Check out our COFs and Organic Cage Structures Themed Issue!

Earlier this year we published a Themed Issue focusing on the design strategies for the construction of porous organic materials, including covalent organic frameworks (COFs) and organic cage structures. Featuring contributions from some of the leaders in this captivating field and guest edited by Rahul Banerjee and Neil R. Champness. See their editorial, check out the full contents, or read on for some of our selections of great articles from this issue.

Flexible monomer-based covalent organic frameworks: design, structure and functions

 

CrystEngComm, 2017,19, 4868-4871

http://dx.doi.org/10.1039/C7CE00593H

In this work by Zhou et al. the first example of a COF based on flexible monomers is reported. The material was synthesised by carrying out a Schiff base condensation between a rigid, aromatic carbonyl and a flexible amine. The resulting structure was found to be highly crystalline and porous, with a honeycomb-like hexagonal array of 1D channels (as seen in the cover art). The gas adsorption properties were studied and the material was found to demonstrate promising carbon capture capabilities.

Solid-state inclusion of C60 and C70 in a co-polymer induced by metal–ligand coordination of a Zn–porphyrin cage with a bis-pyridyl perylene derivative

CrystEngComm, 2017,19, 4911-4919
http://dx.doi.org/10.1039/C6CE02341J

The interactions between porphyrins and fullerenes is interesting not just from a supramolecular point of view, but also due to the potential photochemical and conducting properties demonstrated by these pairs. In this work by Frontera et al. bis-porphyrin macrocycles are connected into 1D chains using extremely bulky perylene linkers. The size of the linker prevents it from acting as a guest in the porphyrin cage – leaving this site vacant to bind fullerenes as guest molecules. The authors found that occupancy of these cages was 100 % and went on to use computational methods to study the host-guest interactions present in these systems.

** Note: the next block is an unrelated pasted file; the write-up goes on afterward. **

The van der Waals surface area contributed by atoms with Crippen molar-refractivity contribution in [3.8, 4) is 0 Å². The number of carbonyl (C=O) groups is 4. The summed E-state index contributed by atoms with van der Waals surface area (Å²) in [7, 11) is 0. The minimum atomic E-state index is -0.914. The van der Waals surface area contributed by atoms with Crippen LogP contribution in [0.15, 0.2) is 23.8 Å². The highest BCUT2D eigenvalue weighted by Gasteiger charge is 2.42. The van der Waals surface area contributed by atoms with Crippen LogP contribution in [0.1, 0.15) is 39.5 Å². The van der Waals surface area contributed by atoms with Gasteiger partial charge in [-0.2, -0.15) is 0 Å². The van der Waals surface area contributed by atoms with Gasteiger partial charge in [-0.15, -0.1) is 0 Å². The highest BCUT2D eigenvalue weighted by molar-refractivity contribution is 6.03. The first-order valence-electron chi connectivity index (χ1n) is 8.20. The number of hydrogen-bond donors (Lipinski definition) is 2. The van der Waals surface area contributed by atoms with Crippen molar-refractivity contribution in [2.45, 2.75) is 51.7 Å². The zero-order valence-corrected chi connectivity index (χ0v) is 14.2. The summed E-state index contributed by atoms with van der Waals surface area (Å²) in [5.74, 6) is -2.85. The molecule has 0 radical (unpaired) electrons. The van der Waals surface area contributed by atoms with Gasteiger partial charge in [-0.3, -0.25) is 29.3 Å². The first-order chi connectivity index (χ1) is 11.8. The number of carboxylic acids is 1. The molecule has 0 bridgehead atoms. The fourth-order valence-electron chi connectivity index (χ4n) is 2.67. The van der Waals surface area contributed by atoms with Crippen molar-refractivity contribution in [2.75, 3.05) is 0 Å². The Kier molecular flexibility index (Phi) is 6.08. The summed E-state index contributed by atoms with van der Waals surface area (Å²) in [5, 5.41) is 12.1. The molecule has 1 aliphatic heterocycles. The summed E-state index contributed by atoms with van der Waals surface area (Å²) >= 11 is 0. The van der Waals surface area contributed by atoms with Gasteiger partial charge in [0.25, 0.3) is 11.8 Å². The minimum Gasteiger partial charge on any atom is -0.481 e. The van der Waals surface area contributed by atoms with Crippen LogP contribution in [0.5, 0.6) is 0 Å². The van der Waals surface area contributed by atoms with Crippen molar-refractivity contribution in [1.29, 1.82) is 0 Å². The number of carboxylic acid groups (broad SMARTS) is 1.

Precise elucidations of stacking manners of hydrogen-bonded two-dimensional organic frameworks composed of X-shaped π-conjugated systems

CrystEngComm, 2017,19, 4892-4898
http://dx.doi.org/10.1039/C7CE00183E

A problem that has plagued the development of 2D COFs is that they generally exhibit low crystallinity, hindering characterisation. In this work by Hisaki et al. a series of X-shaped building blocks are linked by hydrogen-bonds to form 2D rhombic networks. These sheets stack without interpenetration to form low density frameworks. The aromatic cores of the monomers influence the stacking of these sheets, in two cases resulting in 1D inclusion channels. This in-depth structural analysis of these materials could enhance our understanding of the structures, stacking, and interlayer interactions of 2D COFs.

Modular assembly of porous organic cage crystals: isoreticular quasiracemates and ternary co-crystal

CrystEngComm, 2017,19, 4933-4941
http://dx.doi.org/10.1039/C7CE00783C

In this paper by Cooper et al porous materials are formed by coupling the synthesis of porous organic cages (POCs) with a crystal engineering approach, relying on the intermolecular interactions between cages to direct their co-crystallisation. Rather than rely on the strong, directional intermolecular interactions that are typically used to design co-crystals, but which are often incompatible with cage synthesis, the authors relied on chiral recognition between opposite handed pairs. Combining a chirally pure POC with a helical racemate forms new, quasiracemates in which the POCs stack window-to-window to form diamondoid pores.

Submit your research on porous organic materials to CrystEngComm – see our author guidelines for information on our article types.

 

Find out more about the advantages of publishing in a Royal Society of Chemistry journal.

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